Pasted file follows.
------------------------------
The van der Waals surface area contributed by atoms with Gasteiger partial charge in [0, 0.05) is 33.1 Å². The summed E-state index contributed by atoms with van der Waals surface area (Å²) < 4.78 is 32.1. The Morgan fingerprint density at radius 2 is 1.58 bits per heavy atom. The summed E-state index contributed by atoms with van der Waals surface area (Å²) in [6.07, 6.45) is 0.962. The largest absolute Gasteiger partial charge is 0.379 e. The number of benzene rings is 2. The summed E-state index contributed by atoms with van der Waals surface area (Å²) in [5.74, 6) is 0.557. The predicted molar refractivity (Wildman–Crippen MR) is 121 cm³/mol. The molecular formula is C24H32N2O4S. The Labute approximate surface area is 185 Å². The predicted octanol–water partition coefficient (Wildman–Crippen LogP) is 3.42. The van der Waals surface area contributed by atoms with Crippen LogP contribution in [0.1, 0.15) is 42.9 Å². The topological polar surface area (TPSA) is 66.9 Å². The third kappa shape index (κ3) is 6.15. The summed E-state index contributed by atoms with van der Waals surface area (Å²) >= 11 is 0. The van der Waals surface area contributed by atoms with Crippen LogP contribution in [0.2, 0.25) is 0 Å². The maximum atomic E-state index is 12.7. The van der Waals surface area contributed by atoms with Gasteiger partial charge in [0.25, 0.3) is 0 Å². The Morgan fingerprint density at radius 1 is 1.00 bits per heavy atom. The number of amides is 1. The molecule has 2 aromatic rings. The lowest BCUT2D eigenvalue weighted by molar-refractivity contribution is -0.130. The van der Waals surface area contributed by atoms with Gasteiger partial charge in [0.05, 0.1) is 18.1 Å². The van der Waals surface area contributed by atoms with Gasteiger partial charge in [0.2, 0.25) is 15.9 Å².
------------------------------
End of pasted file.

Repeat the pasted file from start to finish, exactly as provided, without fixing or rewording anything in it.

The van der Waals surface area contributed by atoms with Gasteiger partial charge in [0, 0.05) is 33.1 Å². The summed E-state index contributed by atoms with van der Waals surface area (Å²) < 4.78 is 32.1. The Morgan fingerprint density at radius 2 is 1.58 bits per heavy atom. The summed E-state index contributed by atoms with van der Waals surface area (Å²) in [6.07, 6.45) is 0.962. The largest absolute Gasteiger partial charge is 0.379 e. The number of benzene rings is 2. The summed E-state index contributed by atoms with van der Waals surface area (Å²) in [5.74, 6) is 0.557. The predicted molar refractivity (Wildman–Crippen MR) is 121 cm³/mol. The molecular formula is C24H32N2O4S. The Labute approximate surface area is 185 Å². The predicted octanol–water partition coefficient (Wildman–Crippen LogP) is 3.42. The van der Waals surface area contributed by atoms with Crippen LogP contribution in [0.1, 0.15) is 42.9 Å². The topological polar surface area (TPSA) is 66.9 Å². The third kappa shape index (κ3) is 6.15. The summed E-state index contributed by atoms with van der Waals surface area (Å²) >= 11 is 0. The van der Waals surface area contributed by atoms with Crippen LogP contribution in [0.2, 0.25) is 0 Å². The maximum atomic E-state index is 12.7. The van der Waals surface area contributed by atoms with Gasteiger partial charge in [0.25, 0.3) is 0 Å². The Morgan fingerprint density at radius 1 is 1.00 bits per heavy atom. The number of amides is 1. The molecule has 2 aromatic rings. The lowest BCUT2D eigenvalue weighted by molar-refractivity contribution is -0.130. The van der Waals surface area contributed by atoms with Gasteiger partial charge in [0.05, 0.1) is 18.1 Å². The van der Waals surface area contributed by atoms with Gasteiger partial charge in [0.2, 0.25) is 15.9 Å².